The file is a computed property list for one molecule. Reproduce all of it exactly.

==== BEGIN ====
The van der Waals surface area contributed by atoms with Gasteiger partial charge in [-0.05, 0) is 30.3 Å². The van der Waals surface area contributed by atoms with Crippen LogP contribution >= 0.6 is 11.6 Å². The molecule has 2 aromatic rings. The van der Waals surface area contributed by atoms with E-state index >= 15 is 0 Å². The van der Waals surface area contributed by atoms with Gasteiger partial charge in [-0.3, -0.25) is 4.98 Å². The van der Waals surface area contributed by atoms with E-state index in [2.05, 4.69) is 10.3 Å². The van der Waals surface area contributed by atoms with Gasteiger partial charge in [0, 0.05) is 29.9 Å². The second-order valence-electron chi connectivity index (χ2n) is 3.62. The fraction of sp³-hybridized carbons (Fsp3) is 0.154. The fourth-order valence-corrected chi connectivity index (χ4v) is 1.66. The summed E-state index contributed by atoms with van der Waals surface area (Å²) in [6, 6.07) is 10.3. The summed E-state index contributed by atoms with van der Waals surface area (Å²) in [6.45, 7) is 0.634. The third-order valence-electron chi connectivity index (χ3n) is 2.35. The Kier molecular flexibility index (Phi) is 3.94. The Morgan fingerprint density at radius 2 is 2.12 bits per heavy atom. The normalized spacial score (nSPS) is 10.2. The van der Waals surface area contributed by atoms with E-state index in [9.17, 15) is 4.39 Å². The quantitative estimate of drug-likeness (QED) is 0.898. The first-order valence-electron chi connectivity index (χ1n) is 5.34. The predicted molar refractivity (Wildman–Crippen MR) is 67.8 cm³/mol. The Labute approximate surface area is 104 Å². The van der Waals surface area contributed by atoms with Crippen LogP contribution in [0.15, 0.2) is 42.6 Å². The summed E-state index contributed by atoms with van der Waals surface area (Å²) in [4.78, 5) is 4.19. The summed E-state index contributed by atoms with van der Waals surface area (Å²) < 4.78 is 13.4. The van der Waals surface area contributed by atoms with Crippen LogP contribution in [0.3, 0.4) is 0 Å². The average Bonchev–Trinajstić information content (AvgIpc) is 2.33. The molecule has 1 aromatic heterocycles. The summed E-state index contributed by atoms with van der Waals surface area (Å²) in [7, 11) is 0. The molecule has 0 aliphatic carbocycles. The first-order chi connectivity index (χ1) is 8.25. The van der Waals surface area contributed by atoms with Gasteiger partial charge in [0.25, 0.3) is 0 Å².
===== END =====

The van der Waals surface area contributed by atoms with Gasteiger partial charge in [-0.05, 0) is 30.3 Å². The van der Waals surface area contributed by atoms with Crippen LogP contribution >= 0.6 is 11.6 Å². The molecule has 2 aromatic rings. The van der Waals surface area contributed by atoms with E-state index >= 15 is 0 Å². The van der Waals surface area contributed by atoms with Gasteiger partial charge in [-0.3, -0.25) is 4.98 Å². The van der Waals surface area contributed by atoms with E-state index in [2.05, 4.69) is 10.3 Å². The van der Waals surface area contributed by atoms with Gasteiger partial charge in [0, 0.05) is 29.9 Å². The second-order valence-electron chi connectivity index (χ2n) is 3.62. The fraction of sp³-hybridized carbons (Fsp3) is 0.154. The fourth-order valence-corrected chi connectivity index (χ4v) is 1.66. The summed E-state index contributed by atoms with van der Waals surface area (Å²) in [6, 6.07) is 10.3. The summed E-state index contributed by atoms with van der Waals surface area (Å²) in [6.45, 7) is 0.634. The third-order valence-electron chi connectivity index (χ3n) is 2.35. The Kier molecular flexibility index (Phi) is 3.94. The Morgan fingerprint density at radius 2 is 2.12 bits per heavy atom. The normalized spacial score (nSPS) is 10.2. The van der Waals surface area contributed by atoms with E-state index in [9.17, 15) is 4.39 Å². The quantitative estimate of drug-likeness (QED) is 0.898. The first-order valence-electron chi connectivity index (χ1n) is 5.34. The predicted molar refractivity (Wildman–Crippen MR) is 67.8 cm³/mol. The Labute approximate surface area is 104 Å². The van der Waals surface area contributed by atoms with Crippen LogP contribution in [0.15, 0.2) is 42.6 Å². The summed E-state index contributed by atoms with van der Waals surface area (Å²) in [4.78, 5) is 4.19. The summed E-state index contributed by atoms with van der Waals surface area (Å²) < 4.78 is 13.4. The van der Waals surface area contributed by atoms with Crippen LogP contribution in [0.3, 0.4) is 0 Å². The average Bonchev–Trinajstić information content (AvgIpc) is 2.33. The molecule has 1 aromatic heterocycles. The summed E-state index contributed by atoms with van der Waals surface area (Å²) in [7, 11) is 0. The molecule has 0 aliphatic carbocycles. The first-order chi connectivity index (χ1) is 8.25. The van der Waals surface area contributed by atoms with Gasteiger partial charge in [0.25, 0.3) is 0 Å².